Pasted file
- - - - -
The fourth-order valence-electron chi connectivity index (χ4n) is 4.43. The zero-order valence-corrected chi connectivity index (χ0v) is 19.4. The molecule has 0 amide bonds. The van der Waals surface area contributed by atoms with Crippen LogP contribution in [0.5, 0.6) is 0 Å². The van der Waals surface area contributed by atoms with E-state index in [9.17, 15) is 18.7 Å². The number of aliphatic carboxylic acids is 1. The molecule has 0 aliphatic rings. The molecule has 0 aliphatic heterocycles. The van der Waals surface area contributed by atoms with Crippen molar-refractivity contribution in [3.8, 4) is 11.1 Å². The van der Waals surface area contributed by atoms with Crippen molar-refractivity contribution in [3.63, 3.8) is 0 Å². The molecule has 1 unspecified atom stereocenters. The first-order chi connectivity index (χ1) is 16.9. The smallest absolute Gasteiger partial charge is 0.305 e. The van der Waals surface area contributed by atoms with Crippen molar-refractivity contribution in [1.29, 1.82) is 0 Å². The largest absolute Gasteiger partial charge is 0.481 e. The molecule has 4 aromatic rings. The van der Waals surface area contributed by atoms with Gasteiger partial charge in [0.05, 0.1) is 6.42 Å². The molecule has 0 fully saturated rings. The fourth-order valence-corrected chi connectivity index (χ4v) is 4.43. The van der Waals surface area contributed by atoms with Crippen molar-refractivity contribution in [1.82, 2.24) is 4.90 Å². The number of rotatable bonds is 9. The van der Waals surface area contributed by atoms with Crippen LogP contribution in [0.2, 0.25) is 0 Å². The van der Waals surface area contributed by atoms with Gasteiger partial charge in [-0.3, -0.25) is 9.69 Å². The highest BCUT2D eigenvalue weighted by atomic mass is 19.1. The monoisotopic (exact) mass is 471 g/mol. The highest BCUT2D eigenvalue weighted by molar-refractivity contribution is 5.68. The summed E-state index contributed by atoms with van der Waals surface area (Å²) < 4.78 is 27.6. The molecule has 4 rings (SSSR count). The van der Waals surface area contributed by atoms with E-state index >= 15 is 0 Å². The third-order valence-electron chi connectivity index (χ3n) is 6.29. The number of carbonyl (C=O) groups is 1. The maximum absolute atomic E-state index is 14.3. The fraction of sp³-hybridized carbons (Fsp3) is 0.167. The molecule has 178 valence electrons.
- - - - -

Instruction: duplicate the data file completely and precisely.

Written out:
The fourth-order valence-electron chi connectivity index (χ4n) is 4.43. The zero-order valence-corrected chi connectivity index (χ0v) is 19.4. The molecule has 0 amide bonds. The van der Waals surface area contributed by atoms with Crippen LogP contribution in [0.5, 0.6) is 0 Å². The van der Waals surface area contributed by atoms with E-state index in [9.17, 15) is 18.7 Å². The number of aliphatic carboxylic acids is 1. The molecule has 0 aliphatic rings. The molecule has 0 aliphatic heterocycles. The van der Waals surface area contributed by atoms with Crippen molar-refractivity contribution in [3.8, 4) is 11.1 Å². The van der Waals surface area contributed by atoms with Crippen molar-refractivity contribution in [3.63, 3.8) is 0 Å². The molecule has 1 unspecified atom stereocenters. The first-order chi connectivity index (χ1) is 16.9. The smallest absolute Gasteiger partial charge is 0.305 e. The van der Waals surface area contributed by atoms with Crippen molar-refractivity contribution in [1.29, 1.82) is 0 Å². The largest absolute Gasteiger partial charge is 0.481 e. The molecule has 4 aromatic rings. The van der Waals surface area contributed by atoms with Gasteiger partial charge in [0.05, 0.1) is 6.42 Å². The molecule has 0 fully saturated rings. The fourth-order valence-corrected chi connectivity index (χ4v) is 4.43. The van der Waals surface area contributed by atoms with Crippen molar-refractivity contribution in [1.82, 2.24) is 4.90 Å². The number of rotatable bonds is 9. The van der Waals surface area contributed by atoms with Crippen LogP contribution in [0.2, 0.25) is 0 Å². The van der Waals surface area contributed by atoms with Gasteiger partial charge in [-0.3, -0.25) is 9.69 Å². The highest BCUT2D eigenvalue weighted by atomic mass is 19.1. The monoisotopic (exact) mass is 471 g/mol. The highest BCUT2D eigenvalue weighted by molar-refractivity contribution is 5.68. The summed E-state index contributed by atoms with van der Waals surface area (Å²) < 4.78 is 27.6. The molecule has 4 rings (SSSR count). The van der Waals surface area contributed by atoms with E-state index >= 15 is 0 Å². The third-order valence-electron chi connectivity index (χ3n) is 6.29. The number of carbonyl (C=O) groups is 1. The maximum absolute atomic E-state index is 14.3. The fraction of sp³-hybridized carbons (Fsp3) is 0.167. The molecule has 178 valence electrons.